Find locations to target or exclude in the locations tab on the left hand side-bar. You can target countries, states, cities, custom radii, even zip codes.

Note: This targeting feature is only available on the campaign level, so plan accordingly!

Under campaign Settings > Locations > Location Settings, you should choose the location targeting option that best suits your needs.

Location Reports (Analysis)

If you aren’t sure which location targets you should choose, start broader (perhaps targeting the entire US). After some time advertising (enough time to get a good amount of clicks), look at a location report here:

Here you will see which geographical locations users were clicking from. You can then choose to exclude those that did not perform well and increase bid adjustments for those that did.

Negative Keywords

One final type of analysis to start early is finding and adding negative keywords.

Similar to keywords, negative keywords are phrases that people search for on Google. However, in this case, we are blocking traffic from seeing our ads.

After our ads have been running for a while, we can download a “Search Terms” report. This will show us all the searches that have triggered our ads.

This can be used to determine which searches are not relevant to your business. You can then add those keywords as negative keywords to your campaigns.

By adding a negative keyword, you are telling Google that, if this keyword appears anywhere in a user’s search, do NOT show my ads!

Tip: Use Phrase Match negative keywords to block words that are always irrelevant to your business. For example, “library” might be a phrase match negative keyword in our bookstore account.

Negative keywords help save money on irrelevant clicks to your website. If you keep your keyword lists focused, you shouldn’t have too much work to do here, but it is worth checking on search terms at least once per month.

There are many higher-level analyses to perform, like custom audiences and demographics, but be sure to attack these basic ones first. Once you get the hang of analysis and making account changes, you can start to sophisticate your PPC account strategy.

Making Changes

Making bid changes and adding negative keywords is important, but perhaps more important is how often you make these changes.

It can be tempting to over-manage your account, especially if you have small data sets. Don’t do it!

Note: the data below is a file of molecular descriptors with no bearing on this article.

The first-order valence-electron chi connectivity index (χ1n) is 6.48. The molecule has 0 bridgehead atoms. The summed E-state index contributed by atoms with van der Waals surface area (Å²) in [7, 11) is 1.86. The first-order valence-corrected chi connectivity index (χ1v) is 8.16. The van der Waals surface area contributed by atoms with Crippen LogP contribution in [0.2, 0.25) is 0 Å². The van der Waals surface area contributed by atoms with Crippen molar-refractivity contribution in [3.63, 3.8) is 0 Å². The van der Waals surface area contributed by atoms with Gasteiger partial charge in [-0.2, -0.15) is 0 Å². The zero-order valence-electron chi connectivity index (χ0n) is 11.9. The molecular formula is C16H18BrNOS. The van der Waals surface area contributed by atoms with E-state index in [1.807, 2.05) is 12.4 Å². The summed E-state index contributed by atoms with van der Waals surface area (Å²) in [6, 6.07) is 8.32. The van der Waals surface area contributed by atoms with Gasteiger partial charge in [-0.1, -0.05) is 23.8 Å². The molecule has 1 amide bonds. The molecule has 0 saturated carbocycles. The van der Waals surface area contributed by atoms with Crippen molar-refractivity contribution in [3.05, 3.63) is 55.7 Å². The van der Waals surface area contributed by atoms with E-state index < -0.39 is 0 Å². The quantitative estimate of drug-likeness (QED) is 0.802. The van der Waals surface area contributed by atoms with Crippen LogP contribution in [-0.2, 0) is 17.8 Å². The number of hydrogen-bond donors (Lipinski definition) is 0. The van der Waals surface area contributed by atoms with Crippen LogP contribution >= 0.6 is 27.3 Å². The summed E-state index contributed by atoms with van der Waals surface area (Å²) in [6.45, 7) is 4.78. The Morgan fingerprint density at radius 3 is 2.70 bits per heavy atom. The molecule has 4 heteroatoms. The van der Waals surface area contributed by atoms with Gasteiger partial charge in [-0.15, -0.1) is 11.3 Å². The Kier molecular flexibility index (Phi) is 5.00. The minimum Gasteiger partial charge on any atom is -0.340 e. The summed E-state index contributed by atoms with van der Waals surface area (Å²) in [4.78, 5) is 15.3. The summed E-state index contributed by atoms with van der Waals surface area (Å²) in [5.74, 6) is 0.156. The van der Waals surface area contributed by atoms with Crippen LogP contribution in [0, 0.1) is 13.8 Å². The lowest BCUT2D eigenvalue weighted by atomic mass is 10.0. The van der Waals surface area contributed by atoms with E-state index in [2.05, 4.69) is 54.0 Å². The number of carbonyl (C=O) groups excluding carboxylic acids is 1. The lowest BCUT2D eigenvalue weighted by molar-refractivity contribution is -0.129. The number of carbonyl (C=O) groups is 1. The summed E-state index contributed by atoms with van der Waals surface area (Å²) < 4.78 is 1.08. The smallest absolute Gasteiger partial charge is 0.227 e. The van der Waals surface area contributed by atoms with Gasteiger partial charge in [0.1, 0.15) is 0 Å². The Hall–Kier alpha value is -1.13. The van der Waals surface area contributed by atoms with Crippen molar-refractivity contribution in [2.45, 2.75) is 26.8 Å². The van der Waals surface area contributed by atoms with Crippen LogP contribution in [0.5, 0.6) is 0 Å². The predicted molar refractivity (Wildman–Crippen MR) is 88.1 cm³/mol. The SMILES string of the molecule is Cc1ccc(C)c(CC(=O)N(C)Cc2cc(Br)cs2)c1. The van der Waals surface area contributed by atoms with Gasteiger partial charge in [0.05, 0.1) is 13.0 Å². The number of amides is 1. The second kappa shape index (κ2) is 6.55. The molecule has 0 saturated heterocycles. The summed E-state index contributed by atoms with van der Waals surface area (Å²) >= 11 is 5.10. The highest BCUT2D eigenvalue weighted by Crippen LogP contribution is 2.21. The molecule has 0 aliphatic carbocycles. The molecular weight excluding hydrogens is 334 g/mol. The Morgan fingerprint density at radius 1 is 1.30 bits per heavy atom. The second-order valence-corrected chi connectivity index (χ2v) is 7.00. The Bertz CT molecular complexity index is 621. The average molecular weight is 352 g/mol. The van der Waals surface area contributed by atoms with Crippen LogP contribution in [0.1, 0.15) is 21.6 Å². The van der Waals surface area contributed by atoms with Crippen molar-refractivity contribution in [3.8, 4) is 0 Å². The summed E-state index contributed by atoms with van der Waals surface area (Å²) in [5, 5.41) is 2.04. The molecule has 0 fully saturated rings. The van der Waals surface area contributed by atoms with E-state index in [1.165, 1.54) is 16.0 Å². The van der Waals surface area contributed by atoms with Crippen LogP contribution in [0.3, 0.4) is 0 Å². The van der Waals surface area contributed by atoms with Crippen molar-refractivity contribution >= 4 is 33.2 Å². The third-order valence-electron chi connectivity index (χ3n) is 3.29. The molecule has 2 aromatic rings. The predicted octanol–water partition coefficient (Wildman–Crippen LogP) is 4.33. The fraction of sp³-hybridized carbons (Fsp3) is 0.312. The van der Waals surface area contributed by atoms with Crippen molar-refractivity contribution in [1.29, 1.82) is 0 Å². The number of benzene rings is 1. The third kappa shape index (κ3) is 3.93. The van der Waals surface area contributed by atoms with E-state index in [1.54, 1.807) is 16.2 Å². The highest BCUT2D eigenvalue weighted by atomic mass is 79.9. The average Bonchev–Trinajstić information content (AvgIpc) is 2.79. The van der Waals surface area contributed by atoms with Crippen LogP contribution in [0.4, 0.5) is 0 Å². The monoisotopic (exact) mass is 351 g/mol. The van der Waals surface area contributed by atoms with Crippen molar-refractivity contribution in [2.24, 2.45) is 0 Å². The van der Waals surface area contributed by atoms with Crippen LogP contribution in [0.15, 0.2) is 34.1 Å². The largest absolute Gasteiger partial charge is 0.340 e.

The frequency of account changes should be based on the amount of data you receive.

What is statistical significance?

Statistical significance is the percentage likelihood that results driven by testing did not occur by chance.

The most common test is an A/B test. This is where a control and a variant are pitted against one another, often in the form of ads.

When one ad performs significantly better than the other, it is ruled the winner of the test, and becomes the new control.

Use this A/B test statistical significance calculator and strive for 90% significance or higher in all of your data-driven account changes.

Frequency Of Changes

Tiny accounts
< 50 clicks per day
Most analyses should be performed on a bi-weekly or monthly basis. Don’t make too many changes early on without letting the clicks speak for themselves.
Small accounts
50-250 clicks per day
Most analyses should be bi-weekly or monthly, but some can be weekly. Again, give the account time to accrue data.
Medium accounts
250-1K clicks per day
Most of your analyses should be performed weekly or bi-weekly. You cannot make informed decisions without enough clicks to identify trends.
Large accounts
1000+ clicks per day
If your account is receiving thousands of clicks per day, some analyses should be performed daily, but not all. Many will be weekly, and some segments may still need 2 or more weeks to accumulate enough data.

Note: These are rough guidelines. Generally, you should get enough data for statistical significance before making major PPC optimization changes.

PPC optimization can be a grind, but over time you will learn to be more efficient. If you ever become overwhelmed, there are many tools available, both free and paid, which can help make tasks easier.

What’s Next?

You did it! You made it through PPC Ad Geek’s introduction to PPC tutorial. There are endless opportunities to improve your account performance and drive your business.

So, stay in touch! Keep learning. I am committed to bringing more PPC related content to people like you.

Thanks for reading.